The submission of names of members of political parties headed to the National Assembly, National Council of Provinces and the Provincial Legislature across the country signals an important milestone as South African heads towards a sixth democratic general election on May 8th.
It also gives the public an opportunity to scrutinize the lists and check whether their votes will be in capable hands.
The African National Congress (ANC) as the ruling party, has attracted the biggest share of criticism and scrutiny, not only because it is the ruling party but because the 107-year-old movement has been besieged by controversy surrounding violence against women from some of their members, scandals of corruption and the revelations by the Commission of Inquiry into state capture headed by Deputy Chief Justice Raymond Zondo, among many others.
Perhaps it does not come as a big surprise that ANC leaders implicated in the allegations of corruption at the state capture commission of inquiry including Nomvula Mokonyanye, Water and Sanitation minister when the department collapsed, who is accused of taking bribes from Bosasa, Mosebenzi Zwane – of using his position as mineral resources minister to help the Gupta family to buy Optimum Coal and Bathabile Dlamini and Malusi Gigaba, both of whom have been found to have lied in court. The likes of Thabang Makwetla, Collen Maine and Vincent Smith are also part of the list of members headed to parliament.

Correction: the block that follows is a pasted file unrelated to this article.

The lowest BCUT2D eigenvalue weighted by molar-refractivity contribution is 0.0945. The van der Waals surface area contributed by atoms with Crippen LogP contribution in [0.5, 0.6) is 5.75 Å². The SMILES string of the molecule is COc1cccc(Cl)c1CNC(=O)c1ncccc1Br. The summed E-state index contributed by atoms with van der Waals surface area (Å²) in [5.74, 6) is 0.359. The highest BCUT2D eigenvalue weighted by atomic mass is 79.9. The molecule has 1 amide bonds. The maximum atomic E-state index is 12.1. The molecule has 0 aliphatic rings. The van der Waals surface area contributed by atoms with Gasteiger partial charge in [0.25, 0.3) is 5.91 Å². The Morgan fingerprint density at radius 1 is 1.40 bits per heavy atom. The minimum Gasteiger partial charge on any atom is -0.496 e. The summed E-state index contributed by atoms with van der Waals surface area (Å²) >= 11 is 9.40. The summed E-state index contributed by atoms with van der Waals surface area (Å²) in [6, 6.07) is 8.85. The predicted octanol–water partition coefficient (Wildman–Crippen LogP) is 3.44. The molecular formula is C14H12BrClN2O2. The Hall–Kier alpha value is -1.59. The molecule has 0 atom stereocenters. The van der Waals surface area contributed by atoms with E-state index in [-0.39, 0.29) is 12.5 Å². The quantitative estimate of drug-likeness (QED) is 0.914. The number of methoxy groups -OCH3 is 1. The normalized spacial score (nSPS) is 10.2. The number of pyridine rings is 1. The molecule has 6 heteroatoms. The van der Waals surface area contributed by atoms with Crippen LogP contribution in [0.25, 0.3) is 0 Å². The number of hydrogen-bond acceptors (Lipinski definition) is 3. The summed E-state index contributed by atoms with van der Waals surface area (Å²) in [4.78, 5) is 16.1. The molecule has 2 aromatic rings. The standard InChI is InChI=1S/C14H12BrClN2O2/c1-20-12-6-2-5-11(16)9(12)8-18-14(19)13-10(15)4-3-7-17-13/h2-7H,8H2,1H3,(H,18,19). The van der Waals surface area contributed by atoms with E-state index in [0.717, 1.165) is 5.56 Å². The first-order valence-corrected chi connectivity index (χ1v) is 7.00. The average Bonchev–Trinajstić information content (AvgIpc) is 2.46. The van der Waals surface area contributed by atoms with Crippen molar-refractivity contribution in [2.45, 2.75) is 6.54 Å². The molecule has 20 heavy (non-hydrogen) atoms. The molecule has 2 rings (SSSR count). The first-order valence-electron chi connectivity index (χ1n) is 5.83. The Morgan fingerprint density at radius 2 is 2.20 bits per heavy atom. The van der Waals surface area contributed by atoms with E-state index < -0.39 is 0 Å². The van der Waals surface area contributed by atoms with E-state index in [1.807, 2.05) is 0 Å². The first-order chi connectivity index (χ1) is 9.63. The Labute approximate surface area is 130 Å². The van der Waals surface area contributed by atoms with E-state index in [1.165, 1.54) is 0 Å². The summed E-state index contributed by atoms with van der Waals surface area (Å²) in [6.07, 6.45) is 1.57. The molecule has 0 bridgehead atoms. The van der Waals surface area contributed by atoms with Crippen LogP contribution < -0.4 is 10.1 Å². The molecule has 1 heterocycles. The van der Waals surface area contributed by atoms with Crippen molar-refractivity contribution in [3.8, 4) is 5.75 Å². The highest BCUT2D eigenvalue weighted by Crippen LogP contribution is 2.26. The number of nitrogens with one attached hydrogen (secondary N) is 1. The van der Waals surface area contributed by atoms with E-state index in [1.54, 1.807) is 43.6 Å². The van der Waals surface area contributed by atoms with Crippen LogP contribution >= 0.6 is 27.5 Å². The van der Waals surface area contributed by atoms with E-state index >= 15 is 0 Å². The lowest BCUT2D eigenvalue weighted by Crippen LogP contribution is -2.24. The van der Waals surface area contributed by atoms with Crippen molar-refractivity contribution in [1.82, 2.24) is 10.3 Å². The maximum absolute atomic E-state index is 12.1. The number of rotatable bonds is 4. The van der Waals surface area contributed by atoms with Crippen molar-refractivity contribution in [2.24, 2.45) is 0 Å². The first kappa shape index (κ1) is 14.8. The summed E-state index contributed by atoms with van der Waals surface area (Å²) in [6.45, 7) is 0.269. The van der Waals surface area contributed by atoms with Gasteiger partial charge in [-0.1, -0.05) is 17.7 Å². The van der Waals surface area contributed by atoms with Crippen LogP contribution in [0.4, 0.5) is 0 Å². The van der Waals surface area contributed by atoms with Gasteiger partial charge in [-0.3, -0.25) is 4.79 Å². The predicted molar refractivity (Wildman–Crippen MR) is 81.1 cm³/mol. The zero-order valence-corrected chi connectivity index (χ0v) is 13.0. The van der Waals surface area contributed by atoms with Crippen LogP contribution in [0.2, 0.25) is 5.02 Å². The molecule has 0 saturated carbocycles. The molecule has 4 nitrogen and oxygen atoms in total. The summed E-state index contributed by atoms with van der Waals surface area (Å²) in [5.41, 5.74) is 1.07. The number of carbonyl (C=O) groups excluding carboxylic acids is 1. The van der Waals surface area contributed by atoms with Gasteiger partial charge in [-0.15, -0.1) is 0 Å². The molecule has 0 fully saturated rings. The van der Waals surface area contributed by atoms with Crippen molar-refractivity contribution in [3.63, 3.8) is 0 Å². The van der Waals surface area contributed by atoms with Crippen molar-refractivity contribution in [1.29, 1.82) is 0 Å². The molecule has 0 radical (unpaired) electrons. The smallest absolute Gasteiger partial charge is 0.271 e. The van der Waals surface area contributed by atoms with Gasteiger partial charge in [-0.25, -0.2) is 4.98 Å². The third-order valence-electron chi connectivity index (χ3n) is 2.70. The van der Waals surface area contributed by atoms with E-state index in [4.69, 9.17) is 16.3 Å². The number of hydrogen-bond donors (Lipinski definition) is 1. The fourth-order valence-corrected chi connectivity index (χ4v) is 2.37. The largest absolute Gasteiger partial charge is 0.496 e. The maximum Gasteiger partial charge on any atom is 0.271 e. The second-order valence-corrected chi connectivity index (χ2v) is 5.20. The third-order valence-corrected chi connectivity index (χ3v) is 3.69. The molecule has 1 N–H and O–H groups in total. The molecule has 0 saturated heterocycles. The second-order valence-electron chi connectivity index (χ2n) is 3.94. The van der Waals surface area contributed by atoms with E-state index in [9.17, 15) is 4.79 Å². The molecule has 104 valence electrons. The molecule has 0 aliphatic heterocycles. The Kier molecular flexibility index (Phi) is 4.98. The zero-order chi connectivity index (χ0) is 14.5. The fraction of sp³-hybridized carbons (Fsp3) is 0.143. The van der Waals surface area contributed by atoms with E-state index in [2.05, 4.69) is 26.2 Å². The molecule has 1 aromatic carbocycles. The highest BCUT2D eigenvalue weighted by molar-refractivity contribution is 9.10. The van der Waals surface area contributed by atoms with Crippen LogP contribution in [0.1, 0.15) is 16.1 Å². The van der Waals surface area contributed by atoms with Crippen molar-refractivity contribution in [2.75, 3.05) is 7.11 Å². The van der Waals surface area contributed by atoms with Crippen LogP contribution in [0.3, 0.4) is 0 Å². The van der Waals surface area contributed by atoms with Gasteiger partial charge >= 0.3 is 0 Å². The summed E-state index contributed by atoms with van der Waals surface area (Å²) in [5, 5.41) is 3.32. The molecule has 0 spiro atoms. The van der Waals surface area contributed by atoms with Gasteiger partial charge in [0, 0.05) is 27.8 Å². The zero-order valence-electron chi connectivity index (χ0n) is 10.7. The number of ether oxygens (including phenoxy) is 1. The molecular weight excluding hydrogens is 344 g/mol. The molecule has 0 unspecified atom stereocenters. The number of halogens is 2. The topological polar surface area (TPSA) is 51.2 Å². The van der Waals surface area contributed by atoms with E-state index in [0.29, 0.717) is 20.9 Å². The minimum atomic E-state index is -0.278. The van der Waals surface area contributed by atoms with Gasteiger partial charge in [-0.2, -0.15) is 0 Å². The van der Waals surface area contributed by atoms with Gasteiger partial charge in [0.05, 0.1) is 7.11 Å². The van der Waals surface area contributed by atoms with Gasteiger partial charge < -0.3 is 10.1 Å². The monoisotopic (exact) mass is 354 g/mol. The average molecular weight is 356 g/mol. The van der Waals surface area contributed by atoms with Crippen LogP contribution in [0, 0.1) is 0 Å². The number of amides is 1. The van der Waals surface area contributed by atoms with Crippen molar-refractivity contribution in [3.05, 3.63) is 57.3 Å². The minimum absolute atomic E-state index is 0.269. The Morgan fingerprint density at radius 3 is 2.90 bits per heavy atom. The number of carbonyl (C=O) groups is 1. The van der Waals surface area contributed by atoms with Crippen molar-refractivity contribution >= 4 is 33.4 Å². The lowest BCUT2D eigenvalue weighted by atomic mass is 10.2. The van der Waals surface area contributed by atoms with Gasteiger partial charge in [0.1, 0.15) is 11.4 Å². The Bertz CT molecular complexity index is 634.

Social media was abuzz following the news of several compromised ANC members on their lists. @Lipra_LM quipped:
“So the new dawn consists of the same people since 1994? Which means we going to have these old people circulated until 2024.”
While DA Gauteng Premier candidate Solly Msimanga said:
“The ANC lists is proof that nothing will change. If the ANC is elected to govern again, more corruption, crime, illegal immigration and lack of service delivery. The same people who failed us in the past won’t suddenly move us forward now.”
For the Democratic Alliance (DA) though, the focus often turns into issues relating to the representation, how diverse their lists are and if they present their cardinal pillars which are Freedom, Fairness, Opportunity, and Diversity and also whether there are any surprises. The DA has been having internal discussions on issues including representation and their lists have shown that this discussion is moving on.
Their lists include young people, women and people with disability. Other sections of the society including the LGBTIQ community are also represented in these lists.
Party leader Mmusi Maimane heads the 200-member parliamentary list. It includes the likes of the former head of policy Gwen Ngwenya, who resigned from the position after claiming that the party does not commit enough resources to the development of party policy.
DA Youth (DAY) national leader Luyolo Mpithi also makes it to the national list on number 15. Mphithi has been involved in a number of controversies around some of the campaigns run by the DAY.